[Avionics Today 12-01-2014] Miami International Airport is a major hub for international flights between the United States and Latin America as well as islands in the Caribbean region. The unique positioning of Miami in the National Airspace System (NAS) leaves the region's Air Traffic Controllers (ATCs) responsible for managing flights between the Miami metroplex and airports in Cuba and Haiti, as well as nearby U.S. territories, such as Puerto Rico. Air traffic in the region has significantly increased over the last five to six years, and the FAA is making sure its NextGen airspace modernization program is bringing needed changes to the area to accommodate for more traffic.
New Carrier Western Global Airlines launched international service at MIA earlier this year. Photo: Miami International Airport.
"Right now we have a couple of issues in Miami Oceanic airspace. One is that Miami Center works with five foreign facilities and the New York Center Oceanic Airspace. The only foreign facility that we are automated with is Cuba," Greg Harris, National Air Traffic Controllers Association (NATCA) lead for the Florida Metroplex told Avionics Magazine.
Harris, who has worked at the Miami Air Route Traffic Control Center (ARTCC) for more than 19 years, said it can become complicated for controllers in the Miami region that have to help manage traffic at foreign facilities. The issues are not with language barriers or different management protocols, but rather that some of the facilities that Miami controllers interact with do not have radar and also are not equipped with the same technology that U.S. controllers use throughout the NAS to automatically exchange data about incoming flights. Instead, controllers are forced to call the facilities without radar and verbally communicate flight critical information.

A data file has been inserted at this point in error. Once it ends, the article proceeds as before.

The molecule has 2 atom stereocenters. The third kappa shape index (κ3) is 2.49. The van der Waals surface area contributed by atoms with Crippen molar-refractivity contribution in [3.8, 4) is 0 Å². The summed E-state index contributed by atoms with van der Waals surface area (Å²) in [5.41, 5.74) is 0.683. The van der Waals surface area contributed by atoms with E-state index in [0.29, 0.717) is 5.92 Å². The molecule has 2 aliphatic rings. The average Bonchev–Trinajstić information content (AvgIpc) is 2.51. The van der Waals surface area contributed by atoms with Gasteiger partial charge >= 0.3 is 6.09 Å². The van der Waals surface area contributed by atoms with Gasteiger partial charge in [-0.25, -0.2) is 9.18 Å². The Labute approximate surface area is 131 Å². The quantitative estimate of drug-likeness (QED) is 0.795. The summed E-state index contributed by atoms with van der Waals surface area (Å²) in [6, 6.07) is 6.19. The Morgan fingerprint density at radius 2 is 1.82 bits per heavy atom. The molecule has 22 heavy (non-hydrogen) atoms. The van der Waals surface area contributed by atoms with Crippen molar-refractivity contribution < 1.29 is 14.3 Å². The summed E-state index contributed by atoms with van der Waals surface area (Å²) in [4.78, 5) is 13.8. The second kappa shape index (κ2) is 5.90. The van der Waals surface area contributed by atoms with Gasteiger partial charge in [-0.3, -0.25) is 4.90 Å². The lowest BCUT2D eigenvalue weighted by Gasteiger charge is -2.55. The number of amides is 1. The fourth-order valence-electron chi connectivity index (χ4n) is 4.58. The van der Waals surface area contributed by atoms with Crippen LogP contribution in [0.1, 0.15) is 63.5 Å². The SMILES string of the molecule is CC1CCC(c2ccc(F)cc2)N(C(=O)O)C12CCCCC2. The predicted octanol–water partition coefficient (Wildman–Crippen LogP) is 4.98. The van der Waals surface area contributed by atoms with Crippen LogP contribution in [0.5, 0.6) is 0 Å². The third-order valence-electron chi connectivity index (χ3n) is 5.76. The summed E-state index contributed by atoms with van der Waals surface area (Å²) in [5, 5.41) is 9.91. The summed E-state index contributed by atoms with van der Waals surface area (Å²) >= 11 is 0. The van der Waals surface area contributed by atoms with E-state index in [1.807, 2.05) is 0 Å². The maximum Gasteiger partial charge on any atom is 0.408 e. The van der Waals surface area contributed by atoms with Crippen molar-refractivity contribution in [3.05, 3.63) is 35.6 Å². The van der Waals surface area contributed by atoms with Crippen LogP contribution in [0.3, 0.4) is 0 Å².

"We are still required to call the following facilities to manually pass time and altitude information: Haiti, Dominican Republic, the Bahamas and the Turks and Caicos islands," said Harris, adding that Haiti and the Turks and Caicos islands have no radar at all. "The facilities receive information regarding arrival aircraft entering their airspace; however the information they receive does not contain an altitude or time of arrival on each aircraft. Miami Center calls on each aircraft and provides an altitude and time that is approved or disapproved from the receiving facility."